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Boys & dresses/pink/long hair etc - Page 5

post #81 of 99
Quote:
Originally Posted by Embee
Undoing damage...

I was visiting my folks last week for an afternoon, and thank goodness it was only that long. In 2 hours time my mom managed to make DS feel bad about himself a hundred different ways including asking my long haired beautiful boy: "Don't you want a little boy haircut" as if to say that if his hair is long he is somehow NOT a boy. She also made several comments about my great-nephew who has a "little boy haircut." Then, when DS mentioned to her that I'd cut an old shirt of mine short to make a dress for him (something he was very excited about), she sort of turned away and rolled her eyes and laughed as if to say, "Ok, whatever floats your boat." Very condescending and judgemental were her actions, no question what she was thinking there...

Thanks. Comments, experiences, suggestions well accepted.

The best,
Em
Hey Em, sorry this happened. It is the worst when it comes from the people who should love our children for who they are. In terms of how to deal with it, I find just beiong really honest with my child and talking through it works. I say things like, "I thought that was a bummer when xxx said xxx to you because those are some really silly ideas about xxx". We chat some and we also think about things that could be said in that context. I find that if I model good "come-baks" for my child, then he is empowered to 'defend' himself in these contexts (see above post with the super).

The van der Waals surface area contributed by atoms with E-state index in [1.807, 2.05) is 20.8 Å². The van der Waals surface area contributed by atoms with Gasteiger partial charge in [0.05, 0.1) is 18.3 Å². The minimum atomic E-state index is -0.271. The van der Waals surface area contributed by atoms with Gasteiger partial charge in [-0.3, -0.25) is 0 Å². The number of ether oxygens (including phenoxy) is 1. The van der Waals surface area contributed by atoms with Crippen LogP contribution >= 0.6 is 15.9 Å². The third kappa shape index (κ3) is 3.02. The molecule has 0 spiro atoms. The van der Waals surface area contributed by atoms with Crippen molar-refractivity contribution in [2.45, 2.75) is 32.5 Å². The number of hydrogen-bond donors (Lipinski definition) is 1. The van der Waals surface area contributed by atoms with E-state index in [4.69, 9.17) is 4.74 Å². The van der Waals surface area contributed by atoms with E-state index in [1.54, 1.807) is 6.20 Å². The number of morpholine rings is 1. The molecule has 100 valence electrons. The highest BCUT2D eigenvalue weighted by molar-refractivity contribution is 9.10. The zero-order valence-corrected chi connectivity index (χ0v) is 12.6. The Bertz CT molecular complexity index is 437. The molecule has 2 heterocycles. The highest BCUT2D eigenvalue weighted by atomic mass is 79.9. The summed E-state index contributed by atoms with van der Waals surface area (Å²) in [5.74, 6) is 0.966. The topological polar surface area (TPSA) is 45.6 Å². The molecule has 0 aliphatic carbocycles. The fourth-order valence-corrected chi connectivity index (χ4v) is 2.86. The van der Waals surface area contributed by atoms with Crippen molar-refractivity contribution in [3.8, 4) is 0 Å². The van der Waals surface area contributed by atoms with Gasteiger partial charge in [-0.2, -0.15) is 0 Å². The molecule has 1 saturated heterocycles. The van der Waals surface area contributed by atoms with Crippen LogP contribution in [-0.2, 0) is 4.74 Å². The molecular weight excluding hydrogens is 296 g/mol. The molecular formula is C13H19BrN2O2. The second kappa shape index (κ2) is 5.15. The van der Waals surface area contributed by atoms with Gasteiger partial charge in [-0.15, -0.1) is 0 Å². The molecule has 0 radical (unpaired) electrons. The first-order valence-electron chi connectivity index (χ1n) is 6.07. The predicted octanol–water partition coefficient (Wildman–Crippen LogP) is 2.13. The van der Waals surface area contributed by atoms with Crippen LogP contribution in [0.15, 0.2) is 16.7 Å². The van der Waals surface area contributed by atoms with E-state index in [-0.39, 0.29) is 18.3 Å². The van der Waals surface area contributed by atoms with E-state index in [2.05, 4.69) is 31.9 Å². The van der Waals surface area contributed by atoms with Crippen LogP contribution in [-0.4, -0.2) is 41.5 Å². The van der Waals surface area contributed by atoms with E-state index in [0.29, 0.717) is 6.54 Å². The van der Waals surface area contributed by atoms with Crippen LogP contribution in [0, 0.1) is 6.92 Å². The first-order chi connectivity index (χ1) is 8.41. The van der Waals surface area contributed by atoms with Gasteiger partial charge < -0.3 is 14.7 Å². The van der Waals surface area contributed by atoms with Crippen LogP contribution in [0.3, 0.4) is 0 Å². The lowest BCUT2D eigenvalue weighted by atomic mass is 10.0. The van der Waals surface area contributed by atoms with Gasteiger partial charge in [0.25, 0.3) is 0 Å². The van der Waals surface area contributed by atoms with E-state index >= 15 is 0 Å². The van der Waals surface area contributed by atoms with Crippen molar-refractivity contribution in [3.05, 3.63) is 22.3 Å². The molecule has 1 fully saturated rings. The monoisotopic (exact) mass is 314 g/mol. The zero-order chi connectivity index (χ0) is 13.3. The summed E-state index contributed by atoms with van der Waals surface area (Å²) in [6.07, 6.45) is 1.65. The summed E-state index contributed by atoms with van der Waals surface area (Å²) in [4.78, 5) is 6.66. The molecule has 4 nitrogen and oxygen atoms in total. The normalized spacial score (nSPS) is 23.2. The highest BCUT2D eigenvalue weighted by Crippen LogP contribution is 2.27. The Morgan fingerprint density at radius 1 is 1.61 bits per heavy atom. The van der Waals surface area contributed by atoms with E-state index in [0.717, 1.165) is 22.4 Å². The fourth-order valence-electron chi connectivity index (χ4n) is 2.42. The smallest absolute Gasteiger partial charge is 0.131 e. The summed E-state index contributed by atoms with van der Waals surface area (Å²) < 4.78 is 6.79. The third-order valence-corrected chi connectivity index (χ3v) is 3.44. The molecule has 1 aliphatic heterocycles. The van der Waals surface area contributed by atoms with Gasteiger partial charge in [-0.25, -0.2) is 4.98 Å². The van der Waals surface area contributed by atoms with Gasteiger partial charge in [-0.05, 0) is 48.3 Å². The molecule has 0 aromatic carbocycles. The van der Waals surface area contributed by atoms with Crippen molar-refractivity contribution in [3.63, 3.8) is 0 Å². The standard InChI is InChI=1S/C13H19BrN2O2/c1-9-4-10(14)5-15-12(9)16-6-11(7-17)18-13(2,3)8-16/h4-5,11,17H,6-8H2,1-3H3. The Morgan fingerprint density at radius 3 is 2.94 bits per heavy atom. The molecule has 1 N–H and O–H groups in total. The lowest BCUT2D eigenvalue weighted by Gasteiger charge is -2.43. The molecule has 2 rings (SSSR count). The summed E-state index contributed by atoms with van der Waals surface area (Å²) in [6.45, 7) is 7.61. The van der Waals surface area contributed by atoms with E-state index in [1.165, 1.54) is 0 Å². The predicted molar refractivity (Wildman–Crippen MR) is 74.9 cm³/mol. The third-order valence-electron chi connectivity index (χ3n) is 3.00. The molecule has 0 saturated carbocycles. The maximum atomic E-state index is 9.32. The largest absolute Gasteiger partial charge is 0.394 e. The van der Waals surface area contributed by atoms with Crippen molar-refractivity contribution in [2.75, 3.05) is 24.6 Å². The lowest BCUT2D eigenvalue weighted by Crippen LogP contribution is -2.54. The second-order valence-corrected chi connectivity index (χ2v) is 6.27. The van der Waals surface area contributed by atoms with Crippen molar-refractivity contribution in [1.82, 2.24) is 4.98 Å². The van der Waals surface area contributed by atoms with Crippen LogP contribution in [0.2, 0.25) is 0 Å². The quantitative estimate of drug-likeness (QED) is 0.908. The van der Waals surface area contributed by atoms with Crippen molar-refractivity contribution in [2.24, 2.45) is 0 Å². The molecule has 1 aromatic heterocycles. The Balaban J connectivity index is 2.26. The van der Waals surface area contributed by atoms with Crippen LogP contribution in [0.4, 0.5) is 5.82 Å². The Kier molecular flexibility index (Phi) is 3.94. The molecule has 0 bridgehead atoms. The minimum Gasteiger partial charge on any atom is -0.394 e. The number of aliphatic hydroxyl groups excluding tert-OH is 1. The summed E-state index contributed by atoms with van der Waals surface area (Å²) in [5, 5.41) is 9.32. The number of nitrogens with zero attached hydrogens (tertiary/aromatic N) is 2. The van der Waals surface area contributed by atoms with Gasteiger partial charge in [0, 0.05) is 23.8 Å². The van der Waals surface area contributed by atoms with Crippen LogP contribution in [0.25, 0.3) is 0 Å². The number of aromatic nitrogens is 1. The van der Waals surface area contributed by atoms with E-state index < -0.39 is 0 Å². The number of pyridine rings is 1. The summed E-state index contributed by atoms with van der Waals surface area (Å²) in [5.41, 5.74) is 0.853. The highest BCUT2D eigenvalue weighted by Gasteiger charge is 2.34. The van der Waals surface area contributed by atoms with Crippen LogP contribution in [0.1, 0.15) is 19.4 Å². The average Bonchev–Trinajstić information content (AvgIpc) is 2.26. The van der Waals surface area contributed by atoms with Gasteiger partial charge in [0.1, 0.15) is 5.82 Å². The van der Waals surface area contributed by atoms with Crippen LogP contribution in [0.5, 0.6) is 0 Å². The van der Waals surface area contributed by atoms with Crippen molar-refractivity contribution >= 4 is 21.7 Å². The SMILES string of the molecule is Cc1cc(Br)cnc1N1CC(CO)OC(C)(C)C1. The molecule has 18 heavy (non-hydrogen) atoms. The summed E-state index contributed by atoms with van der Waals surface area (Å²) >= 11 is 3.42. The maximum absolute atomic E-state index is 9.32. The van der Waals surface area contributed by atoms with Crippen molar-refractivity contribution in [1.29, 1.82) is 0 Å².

Good luck.

M
post #82 of 99
Quote:
Originally Posted by AnthroMama
I think lots of us have addressed this here and perhaps you would be well served by reading through the thread and engaging with the issues we have been discussing - like how to protect our children from gender based oppression (from others, from family, and even from ourselves as we struggle). I don't mean to dismiss your ideas but I am not sure what you are hoping to get with this one liner. My child, for example, does not go to school but does wear whatever clothing desired everywhere we go. If your child had to wear glasses would you force them not to (eyesight, who needs it?) just so they wopuld not get picked on? Kids get teased for SO many issues - weight, height, glasses, smart, stupid, likes and dislikes, siblings, birth markers, different abilities, and the list is endless. We CAN NOT make that never happen - what we can do is love our children and create mature, strong kids who feel able to face the challenges that life presents us all. My child, for example, now has lots of words for dealing with people who would force gender roles unto him. Our super, for exmaple, told him that boys do not wear nail polish and told him to have his father remove it. My child began to laugh and said back to him "Frank, you are funny. Boys DO wear nail polish, just look". He held out his hands with pride and said, "See, I am a boy and I have red nail polish". He smiled and walked away.